From staff reports
Students in classes ranging from geography to computer-assisted reporting had the chance to interact with nationally recognized authors Erik Reece and Jeff Goodell, Ohio University's Earth Week keynote speakers, and learn how various fields relate to the week's theme of environmental justice.
Reece and Goodell have earned national attention for their accounts of the impact the coal industry has had on the Appalachian region.
Goodell, who spoke to instructor Steven Siff's computer-assisted reporting class Wednesday afternoon, noted that early in his career, he hoped to be a novelist. But after capturing some of the most compelling stories about the three-day struggle in 2002 to rescue Quecreek, Pa., miners who were trapped underground for his book "Big Coal," he realized his strength in narrative storytelling.
A contributing editor for Rolling Stone and frequent contributor for The New York Times Magazine, Goodell highlighted how blogging and YouTube have changed reporting. Students had studied an array of his articles for several weeks prior to the discussion.
"It was really helpful learning from someone who has had such a great career in the traditional media industry," online journalism major Jen Monroe said. "He talked about how print and television are on the way out and how there's a growing need for writers in other mediums."
Computer assisted-reporting teaches students how database analysis can help them manage information and statistics they gather for their stories. Goodell stressed the pressing need for computer-assisted reporting classes, especially in preparing students to report on environmental issues.
"Oftentimes, it's all about numbers," he said. "It's more important as our culture gets more data driven."
Reece visited instructor instructor Mary Abowd's magazine feature writing class Monday as well as Associate Professor of Geography Geoff Buckley's Appalachia: Land and People class and Assistant Professor of Film Jack Wright's Appalachia through Film class on Wednesday. He told students he didn't realize the destructiveness of mountain-top removal coal mining until he began researching the topic for a Harper's Magazine article.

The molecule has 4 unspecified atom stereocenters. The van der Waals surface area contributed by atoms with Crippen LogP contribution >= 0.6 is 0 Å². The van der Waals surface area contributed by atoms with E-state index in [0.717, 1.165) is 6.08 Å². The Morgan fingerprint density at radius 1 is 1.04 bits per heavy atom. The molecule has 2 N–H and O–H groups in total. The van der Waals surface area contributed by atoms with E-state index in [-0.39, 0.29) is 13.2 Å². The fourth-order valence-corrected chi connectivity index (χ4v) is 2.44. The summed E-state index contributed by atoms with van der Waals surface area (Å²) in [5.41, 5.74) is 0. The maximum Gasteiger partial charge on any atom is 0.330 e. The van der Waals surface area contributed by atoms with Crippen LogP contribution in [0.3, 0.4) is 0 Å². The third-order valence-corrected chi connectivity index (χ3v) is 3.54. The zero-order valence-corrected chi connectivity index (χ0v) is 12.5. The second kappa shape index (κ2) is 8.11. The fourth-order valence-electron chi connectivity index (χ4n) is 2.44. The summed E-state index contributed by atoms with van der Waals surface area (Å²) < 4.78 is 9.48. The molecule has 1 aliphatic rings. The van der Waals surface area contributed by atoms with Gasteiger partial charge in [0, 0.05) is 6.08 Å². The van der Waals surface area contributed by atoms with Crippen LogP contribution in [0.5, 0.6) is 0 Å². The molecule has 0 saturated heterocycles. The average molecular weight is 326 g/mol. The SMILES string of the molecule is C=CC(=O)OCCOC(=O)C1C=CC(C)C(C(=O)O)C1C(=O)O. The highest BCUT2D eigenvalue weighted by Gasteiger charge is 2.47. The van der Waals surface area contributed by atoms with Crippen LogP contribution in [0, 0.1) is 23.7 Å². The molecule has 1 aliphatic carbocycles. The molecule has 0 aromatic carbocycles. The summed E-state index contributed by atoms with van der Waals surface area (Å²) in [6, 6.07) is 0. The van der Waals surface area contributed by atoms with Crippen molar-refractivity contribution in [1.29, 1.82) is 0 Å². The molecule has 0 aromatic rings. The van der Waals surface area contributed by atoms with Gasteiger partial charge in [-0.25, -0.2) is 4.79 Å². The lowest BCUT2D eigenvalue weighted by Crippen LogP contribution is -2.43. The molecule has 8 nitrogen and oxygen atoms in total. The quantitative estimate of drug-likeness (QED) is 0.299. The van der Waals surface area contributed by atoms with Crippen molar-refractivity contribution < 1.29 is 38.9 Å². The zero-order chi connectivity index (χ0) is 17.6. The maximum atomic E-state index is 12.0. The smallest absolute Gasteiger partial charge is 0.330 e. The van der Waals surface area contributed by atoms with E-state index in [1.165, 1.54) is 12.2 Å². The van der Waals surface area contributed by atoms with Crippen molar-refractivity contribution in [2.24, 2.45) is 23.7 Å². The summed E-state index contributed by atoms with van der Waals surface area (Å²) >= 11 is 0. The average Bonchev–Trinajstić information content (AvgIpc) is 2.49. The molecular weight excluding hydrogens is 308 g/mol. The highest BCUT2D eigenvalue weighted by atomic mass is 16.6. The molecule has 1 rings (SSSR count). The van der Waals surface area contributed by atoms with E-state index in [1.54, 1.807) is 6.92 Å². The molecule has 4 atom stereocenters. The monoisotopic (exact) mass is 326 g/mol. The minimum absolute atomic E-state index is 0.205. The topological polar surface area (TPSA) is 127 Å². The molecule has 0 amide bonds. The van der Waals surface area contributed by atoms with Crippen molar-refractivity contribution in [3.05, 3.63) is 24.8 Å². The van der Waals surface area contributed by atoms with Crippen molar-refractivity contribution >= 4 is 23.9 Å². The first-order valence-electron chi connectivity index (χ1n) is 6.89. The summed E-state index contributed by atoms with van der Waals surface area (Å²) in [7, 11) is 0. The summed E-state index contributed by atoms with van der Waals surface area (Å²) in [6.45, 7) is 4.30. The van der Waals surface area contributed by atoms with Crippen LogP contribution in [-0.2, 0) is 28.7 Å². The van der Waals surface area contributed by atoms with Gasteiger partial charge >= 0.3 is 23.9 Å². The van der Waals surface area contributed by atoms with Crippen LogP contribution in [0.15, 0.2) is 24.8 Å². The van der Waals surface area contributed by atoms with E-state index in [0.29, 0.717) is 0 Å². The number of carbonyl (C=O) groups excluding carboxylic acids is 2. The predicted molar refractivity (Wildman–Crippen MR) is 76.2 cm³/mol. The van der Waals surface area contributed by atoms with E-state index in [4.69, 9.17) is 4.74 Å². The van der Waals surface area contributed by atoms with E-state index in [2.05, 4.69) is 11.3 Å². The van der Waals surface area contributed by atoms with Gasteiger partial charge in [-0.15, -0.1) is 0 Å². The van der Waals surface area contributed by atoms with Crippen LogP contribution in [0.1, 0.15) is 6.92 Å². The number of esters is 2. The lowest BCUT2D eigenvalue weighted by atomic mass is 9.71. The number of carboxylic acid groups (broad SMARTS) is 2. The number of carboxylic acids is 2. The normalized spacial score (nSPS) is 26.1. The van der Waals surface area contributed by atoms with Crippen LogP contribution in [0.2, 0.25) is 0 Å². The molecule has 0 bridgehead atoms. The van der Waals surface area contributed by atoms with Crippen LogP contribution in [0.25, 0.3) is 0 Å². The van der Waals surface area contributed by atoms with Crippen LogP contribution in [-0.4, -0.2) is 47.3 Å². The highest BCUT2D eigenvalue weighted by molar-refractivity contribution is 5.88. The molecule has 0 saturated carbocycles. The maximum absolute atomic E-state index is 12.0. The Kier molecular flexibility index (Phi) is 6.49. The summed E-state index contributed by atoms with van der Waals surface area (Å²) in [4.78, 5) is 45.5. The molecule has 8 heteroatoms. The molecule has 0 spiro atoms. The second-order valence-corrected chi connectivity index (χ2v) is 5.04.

"I used to go out and look at these mountain tops where I could look back and see a beautiful view of the forest," Reece told Buckley's class. "Then they were just blown off, and the ridge line completely disappeared. It was like a vertigo being in a place where you used to be between mountains and now it's just flat. It's gut-wrenching."
He encouraged students in each class not to shy away from taking on the big issues in their work. Although he was at first overwhelmed by the scope of the Harper's article, it led him to publish his award-winning book "Lost Mountain: A Year in the Vanishing Wilderness."
"There is a lot of power in storytelling," Reece told Abowd's class. "People are really willing to tell their stories, and you find that everyday people are heroes fighting big battles."
In Wright's class, Reece referenced Al Gore's "An Inconvenient Truth" as one example of how a well-done documentary can have a huge impact. He also challenged students to fight the common stereotypes of Appalachia.
"There are a lot of reasons mountaintop removal doesn't get covered in the news," he said. "One of them is that when people think about the Appalachian Mountains, they think they are occupied by ignorant, moonshine-drinking, barefoot hillbillies. And this incorrect image gets carried through the media."
Students' questions throughout the day revealed a diverse range of environmental interests. Carbon credits and global warming, the merits of eco-terrorism, trespassing versus the public's right to know and this year's presidential candidates were among the topics discussed.
"Today was inspiring," said video production major Corey Schneider. "Coal is a huge issue in Appalachia. What Reece had to share was really relevant."
Added integrated social studies major Shane Saum: "It has helped me gain a new perspective on geography, and I realized it's an important subject for everyone to learn more about. It is more than just maps. Americans tend to have a view that there are things that exist just to exist, and that isn't true. If they understood what they were doing to the environment and its effects on us, then maybe there would be less damage."
Student writers Meredith McInthosh, Eva Simeone, Katie Taybus and Laura Yates compiled this report.